Honolulu is an ethnic quilt of foods. I remember going to the Honolulu Zoo as a child, and my friend Valerie's Korean mom had sent lunch with her. My mom packed something, too. We switched lunches, and my love affair with Korean cuisine began. Growing up in Hawaii, I had lots of exotic food choices, but I discovered that nobody does grilled meat better than the Koreans.
Both lunch and dinner are great experiences at Korean Garden. The bento box at lunch was tasty and a great bargain. It comes with a choice of meats served with two pieces of a California roll, three pieces of vegetable tempura, one mandu (dumpling), miso soup, rice, a house salad and an assortment of side dishes. Mandu are the Korean version of won tons, but they're half-moon shaped. Filled with ground pork and sweet cabbage, they come either grilled or steamed. The side dishes are the tantalizing assortment of pickles and condiments that Korean food is famous for. The kimchi was amazing; the bean sprouts refreshing. The main meat choices include traditional Korean grilled meats and Japanese tempura and teriyaki. I chose the pork bulgogi, thin slices of pork marinated in a sesame-soy marinade and then grilled to perfection. The entire bento box was beautifully arranged, and the aroma coming off the grilled pork was delectable. The lunch box itself was very traditional in layout, but generous in serving size.
My buddy had the short ribs — tender, flavorful and not dried out at all (as they sometimes can be). The portions were great, and the flavors contrasted between the sharp kimchi and the sweet grilled meat. Both of us are hearty eaters, but we still had a tiny bit left over. This may be the best lunch bargain in town — the bento-box lunches range from $8 to $10 and offer an interesting blend of flavors without being too spicy or exotic.
The restaurant has installed tabletop grills with hoods in private spaces, and there's a call bell on the wall that summons a smiling server in traditional Korean attire. This system makes the restaurant a great place for conversation, business meetings or just friends who want the hear each other. The menu is quite extensive, and in addition to Korean grilled food, it includes Japanese entrées, grilled fish selections, a sushi bar, traditional casseroles and great noodle dishes. But since the grilled meat specialties are my favorite, that's what we tried.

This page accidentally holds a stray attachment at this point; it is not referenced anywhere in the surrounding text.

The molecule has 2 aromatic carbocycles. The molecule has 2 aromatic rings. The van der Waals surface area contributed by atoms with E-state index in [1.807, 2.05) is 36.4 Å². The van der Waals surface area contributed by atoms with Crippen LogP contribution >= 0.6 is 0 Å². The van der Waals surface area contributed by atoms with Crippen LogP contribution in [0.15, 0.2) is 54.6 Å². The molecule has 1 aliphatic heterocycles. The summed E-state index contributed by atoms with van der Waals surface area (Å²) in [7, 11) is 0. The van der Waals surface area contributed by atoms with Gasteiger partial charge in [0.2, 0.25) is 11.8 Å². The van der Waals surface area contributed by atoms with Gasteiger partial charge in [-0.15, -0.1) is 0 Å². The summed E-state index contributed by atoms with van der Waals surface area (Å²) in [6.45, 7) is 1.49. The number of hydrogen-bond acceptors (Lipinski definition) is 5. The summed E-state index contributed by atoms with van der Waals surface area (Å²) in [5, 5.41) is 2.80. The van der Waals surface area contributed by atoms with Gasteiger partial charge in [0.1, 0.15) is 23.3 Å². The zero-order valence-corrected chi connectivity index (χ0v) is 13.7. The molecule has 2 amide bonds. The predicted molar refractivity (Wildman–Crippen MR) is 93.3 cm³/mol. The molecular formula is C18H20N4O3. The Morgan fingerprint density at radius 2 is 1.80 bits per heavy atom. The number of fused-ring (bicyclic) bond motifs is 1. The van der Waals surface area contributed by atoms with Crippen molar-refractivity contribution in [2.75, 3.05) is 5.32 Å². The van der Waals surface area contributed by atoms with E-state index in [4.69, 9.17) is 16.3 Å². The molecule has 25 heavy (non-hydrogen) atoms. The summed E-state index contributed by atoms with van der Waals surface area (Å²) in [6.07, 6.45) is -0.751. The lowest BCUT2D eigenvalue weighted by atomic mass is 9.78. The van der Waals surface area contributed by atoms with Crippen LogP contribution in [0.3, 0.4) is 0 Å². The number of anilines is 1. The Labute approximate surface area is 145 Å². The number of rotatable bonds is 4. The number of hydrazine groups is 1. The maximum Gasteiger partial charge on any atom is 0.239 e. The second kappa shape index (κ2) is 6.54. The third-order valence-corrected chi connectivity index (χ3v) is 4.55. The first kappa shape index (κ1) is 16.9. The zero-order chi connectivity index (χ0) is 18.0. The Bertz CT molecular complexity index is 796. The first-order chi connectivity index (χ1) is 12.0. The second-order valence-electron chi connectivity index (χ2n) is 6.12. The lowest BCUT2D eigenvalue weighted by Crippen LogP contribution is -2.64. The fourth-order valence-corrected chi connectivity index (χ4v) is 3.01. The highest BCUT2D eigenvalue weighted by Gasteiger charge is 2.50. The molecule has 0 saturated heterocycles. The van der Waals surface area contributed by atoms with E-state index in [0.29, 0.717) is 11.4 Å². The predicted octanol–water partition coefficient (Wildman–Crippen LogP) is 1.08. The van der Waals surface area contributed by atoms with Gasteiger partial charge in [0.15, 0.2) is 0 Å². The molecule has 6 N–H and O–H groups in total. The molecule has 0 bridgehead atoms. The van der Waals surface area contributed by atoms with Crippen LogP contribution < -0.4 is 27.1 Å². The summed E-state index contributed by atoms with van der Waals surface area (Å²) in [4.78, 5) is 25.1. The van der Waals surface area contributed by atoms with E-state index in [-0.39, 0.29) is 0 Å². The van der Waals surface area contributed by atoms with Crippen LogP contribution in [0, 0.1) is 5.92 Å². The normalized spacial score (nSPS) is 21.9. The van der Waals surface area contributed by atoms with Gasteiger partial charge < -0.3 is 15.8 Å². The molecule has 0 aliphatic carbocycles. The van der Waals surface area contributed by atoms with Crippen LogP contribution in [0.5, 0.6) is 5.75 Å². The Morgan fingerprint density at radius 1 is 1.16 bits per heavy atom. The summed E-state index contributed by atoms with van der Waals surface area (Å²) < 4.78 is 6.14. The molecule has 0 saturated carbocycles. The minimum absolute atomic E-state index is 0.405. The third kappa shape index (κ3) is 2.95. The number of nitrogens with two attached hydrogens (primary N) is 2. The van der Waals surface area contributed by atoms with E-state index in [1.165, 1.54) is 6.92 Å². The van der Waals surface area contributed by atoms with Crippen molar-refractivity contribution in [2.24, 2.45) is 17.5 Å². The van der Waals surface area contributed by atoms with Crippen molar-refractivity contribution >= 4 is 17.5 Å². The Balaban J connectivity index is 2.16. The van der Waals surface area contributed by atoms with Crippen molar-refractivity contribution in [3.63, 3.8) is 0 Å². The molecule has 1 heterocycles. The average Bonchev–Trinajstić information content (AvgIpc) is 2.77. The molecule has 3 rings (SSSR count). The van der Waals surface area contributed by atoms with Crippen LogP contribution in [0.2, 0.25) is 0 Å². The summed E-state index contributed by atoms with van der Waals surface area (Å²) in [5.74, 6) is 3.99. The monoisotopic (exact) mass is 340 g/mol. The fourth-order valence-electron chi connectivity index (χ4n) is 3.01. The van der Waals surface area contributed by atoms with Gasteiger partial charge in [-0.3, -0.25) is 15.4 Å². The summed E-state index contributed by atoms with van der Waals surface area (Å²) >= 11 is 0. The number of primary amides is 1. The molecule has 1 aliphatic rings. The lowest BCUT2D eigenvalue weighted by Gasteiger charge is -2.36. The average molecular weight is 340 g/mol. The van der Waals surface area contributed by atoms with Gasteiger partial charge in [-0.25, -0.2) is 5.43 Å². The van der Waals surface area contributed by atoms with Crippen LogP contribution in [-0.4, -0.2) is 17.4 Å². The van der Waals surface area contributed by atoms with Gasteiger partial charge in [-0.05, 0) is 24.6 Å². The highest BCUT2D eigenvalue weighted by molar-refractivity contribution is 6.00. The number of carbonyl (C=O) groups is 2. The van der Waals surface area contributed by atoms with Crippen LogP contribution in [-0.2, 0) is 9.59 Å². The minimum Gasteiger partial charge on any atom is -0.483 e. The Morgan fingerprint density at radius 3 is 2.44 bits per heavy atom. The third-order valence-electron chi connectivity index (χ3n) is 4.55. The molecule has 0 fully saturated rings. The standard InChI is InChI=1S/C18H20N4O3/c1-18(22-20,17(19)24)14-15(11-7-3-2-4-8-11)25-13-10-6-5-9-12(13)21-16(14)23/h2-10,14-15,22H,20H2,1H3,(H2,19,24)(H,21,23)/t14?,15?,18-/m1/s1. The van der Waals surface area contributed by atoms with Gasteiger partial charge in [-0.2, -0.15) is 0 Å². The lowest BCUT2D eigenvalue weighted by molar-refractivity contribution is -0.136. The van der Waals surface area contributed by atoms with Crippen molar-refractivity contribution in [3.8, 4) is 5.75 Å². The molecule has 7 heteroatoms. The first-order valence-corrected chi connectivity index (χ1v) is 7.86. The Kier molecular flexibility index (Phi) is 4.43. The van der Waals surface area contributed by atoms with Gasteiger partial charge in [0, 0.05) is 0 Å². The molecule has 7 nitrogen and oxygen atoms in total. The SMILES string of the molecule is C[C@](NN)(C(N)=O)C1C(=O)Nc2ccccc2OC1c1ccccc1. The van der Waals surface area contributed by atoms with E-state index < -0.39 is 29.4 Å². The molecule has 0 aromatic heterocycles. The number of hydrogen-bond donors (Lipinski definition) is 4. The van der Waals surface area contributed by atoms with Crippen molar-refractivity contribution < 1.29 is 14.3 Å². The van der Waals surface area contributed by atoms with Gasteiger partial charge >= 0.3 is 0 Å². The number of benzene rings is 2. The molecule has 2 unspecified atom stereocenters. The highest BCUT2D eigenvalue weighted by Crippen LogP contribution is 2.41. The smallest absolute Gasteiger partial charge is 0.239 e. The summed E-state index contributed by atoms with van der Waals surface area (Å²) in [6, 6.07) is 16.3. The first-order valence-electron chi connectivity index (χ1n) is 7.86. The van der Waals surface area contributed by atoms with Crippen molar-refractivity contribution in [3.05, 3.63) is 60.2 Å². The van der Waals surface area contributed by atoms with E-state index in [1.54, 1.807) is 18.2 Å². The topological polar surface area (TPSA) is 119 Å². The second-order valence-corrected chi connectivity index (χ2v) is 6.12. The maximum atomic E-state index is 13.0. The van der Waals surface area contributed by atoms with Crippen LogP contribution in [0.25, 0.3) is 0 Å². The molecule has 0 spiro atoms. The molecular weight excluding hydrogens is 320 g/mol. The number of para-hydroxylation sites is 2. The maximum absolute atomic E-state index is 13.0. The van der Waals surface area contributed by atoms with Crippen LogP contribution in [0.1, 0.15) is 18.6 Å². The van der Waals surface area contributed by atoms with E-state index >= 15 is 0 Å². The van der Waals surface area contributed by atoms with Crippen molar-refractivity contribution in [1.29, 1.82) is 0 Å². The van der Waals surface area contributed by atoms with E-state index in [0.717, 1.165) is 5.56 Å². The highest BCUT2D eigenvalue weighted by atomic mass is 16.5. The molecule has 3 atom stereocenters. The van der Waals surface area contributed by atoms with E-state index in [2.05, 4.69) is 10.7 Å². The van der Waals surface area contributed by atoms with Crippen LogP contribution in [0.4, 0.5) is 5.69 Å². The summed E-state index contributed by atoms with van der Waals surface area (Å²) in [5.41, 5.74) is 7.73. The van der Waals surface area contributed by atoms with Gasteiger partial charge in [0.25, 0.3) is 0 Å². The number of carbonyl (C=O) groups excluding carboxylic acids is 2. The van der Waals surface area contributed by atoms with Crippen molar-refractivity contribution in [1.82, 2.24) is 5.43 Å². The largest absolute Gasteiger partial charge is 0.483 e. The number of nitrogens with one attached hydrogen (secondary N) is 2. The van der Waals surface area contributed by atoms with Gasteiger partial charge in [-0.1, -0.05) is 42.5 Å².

During a dinner visit, my two companions and I each chose one entrée: beef, pork and shrimp. The beer list includes some Korean brews, and my husband pronounced the one he had quite tasty. The wine list is better than expected, with nice choices by the glass. We had dumplings first, one order steamed and one grilled. They don't rush you here, but the bell is right on the wall if you need something.
The charcoal grill is lit, the hood is turned on, and the action begins. The fabulous side dishes arrive, with kimchi, sprouts, radishes prepared two ways, sesame greens, and a kimchi-and-tofu soup that was astounding. The broth was flavorful, with a hint of spice, and they gave the three of us long-handled spoons to reach the bowl.
The servers do the cooking here. They present you with dipping sauces and fresh lettuce leaves to roll the barbecued meat in. We started with the shrimp — sweet, delicate and butterflied, lightly seasoned and grilled to perfection. The steamed rice is served in metal bowls that stay warm throughout most of the meal. As we sampled the many condiments, our server cooked the beef over high heat so that the middle was still cooked medium and the outside was crispy. Wrapped in a cool lettuce leaf with sauces and pickles, it was outstanding. The server then grilled the pork bulgogi, which was fabulous. The variety, freshness, flavors and presentation make this dish an excellent treat for a group (they do suggest reservations for more than eight people).
Korean food is perfect fall and winter cuisine: complex, warming and so very tasty. It's a must-try, with something for everyone. And Korean Garden is easy to get to, located on Midlothian Turnpike right where it meets Chippenham Parkway. There's also a Korean market behind the restaurant — if your kimchi supply is running low.
6827 Midlothian Turnpike, 675-0511
Prices: Lunch $8 to $16; dinner appetizers, $4 to $7; dinner entrées, $9 to $32; dessert, $3 to $5.
Hours : 10:30 a.m. to 10:30 p.m., Monday through Sunday.